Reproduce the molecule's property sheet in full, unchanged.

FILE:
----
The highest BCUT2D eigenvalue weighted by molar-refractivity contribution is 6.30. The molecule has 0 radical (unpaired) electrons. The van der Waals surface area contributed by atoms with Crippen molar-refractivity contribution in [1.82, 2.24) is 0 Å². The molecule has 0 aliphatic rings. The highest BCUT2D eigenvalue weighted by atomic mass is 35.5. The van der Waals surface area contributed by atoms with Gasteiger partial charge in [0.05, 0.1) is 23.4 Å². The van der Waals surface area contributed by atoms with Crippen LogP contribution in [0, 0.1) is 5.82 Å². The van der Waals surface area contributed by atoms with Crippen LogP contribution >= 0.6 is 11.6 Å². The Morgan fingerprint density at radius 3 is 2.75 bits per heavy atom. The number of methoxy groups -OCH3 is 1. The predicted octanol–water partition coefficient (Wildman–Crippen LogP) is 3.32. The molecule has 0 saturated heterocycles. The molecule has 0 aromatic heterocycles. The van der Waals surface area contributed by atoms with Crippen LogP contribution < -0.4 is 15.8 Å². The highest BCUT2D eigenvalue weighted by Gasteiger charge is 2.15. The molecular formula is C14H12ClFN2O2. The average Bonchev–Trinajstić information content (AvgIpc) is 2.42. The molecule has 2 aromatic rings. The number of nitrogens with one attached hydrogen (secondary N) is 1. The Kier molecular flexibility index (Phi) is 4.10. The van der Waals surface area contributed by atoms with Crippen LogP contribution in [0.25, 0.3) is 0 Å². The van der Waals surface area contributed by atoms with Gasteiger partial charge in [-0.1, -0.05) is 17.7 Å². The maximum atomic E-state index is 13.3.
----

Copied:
The highest BCUT2D eigenvalue weighted by molar-refractivity contribution is 6.30. The molecule has 0 radical (unpaired) electrons. The van der Waals surface area contributed by atoms with Crippen molar-refractivity contribution in [1.82, 2.24) is 0 Å². The molecule has 0 aliphatic rings. The highest BCUT2D eigenvalue weighted by atomic mass is 35.5. The van der Waals surface area contributed by atoms with Gasteiger partial charge in [0.05, 0.1) is 23.4 Å². The van der Waals surface area contributed by atoms with Crippen LogP contribution in [0, 0.1) is 5.82 Å². The van der Waals surface area contributed by atoms with Crippen LogP contribution >= 0.6 is 11.6 Å². The Morgan fingerprint density at radius 3 is 2.75 bits per heavy atom. The number of methoxy groups -OCH3 is 1. The predicted octanol–water partition coefficient (Wildman–Crippen LogP) is 3.32. The molecule has 0 saturated heterocycles. The molecule has 0 aromatic heterocycles. The van der Waals surface area contributed by atoms with Crippen LogP contribution < -0.4 is 15.8 Å². The highest BCUT2D eigenvalue weighted by Gasteiger charge is 2.15. The molecular formula is C14H12ClFN2O2. The average Bonchev–Trinajstić information content (AvgIpc) is 2.42. The molecule has 2 aromatic rings. The number of nitrogens with one attached hydrogen (secondary N) is 1. The Kier molecular flexibility index (Phi) is 4.10. The van der Waals surface area contributed by atoms with Crippen LogP contribution in [0.25, 0.3) is 0 Å². The van der Waals surface area contributed by atoms with Gasteiger partial charge in [-0.1, -0.05) is 17.7 Å². The maximum atomic E-state index is 13.3.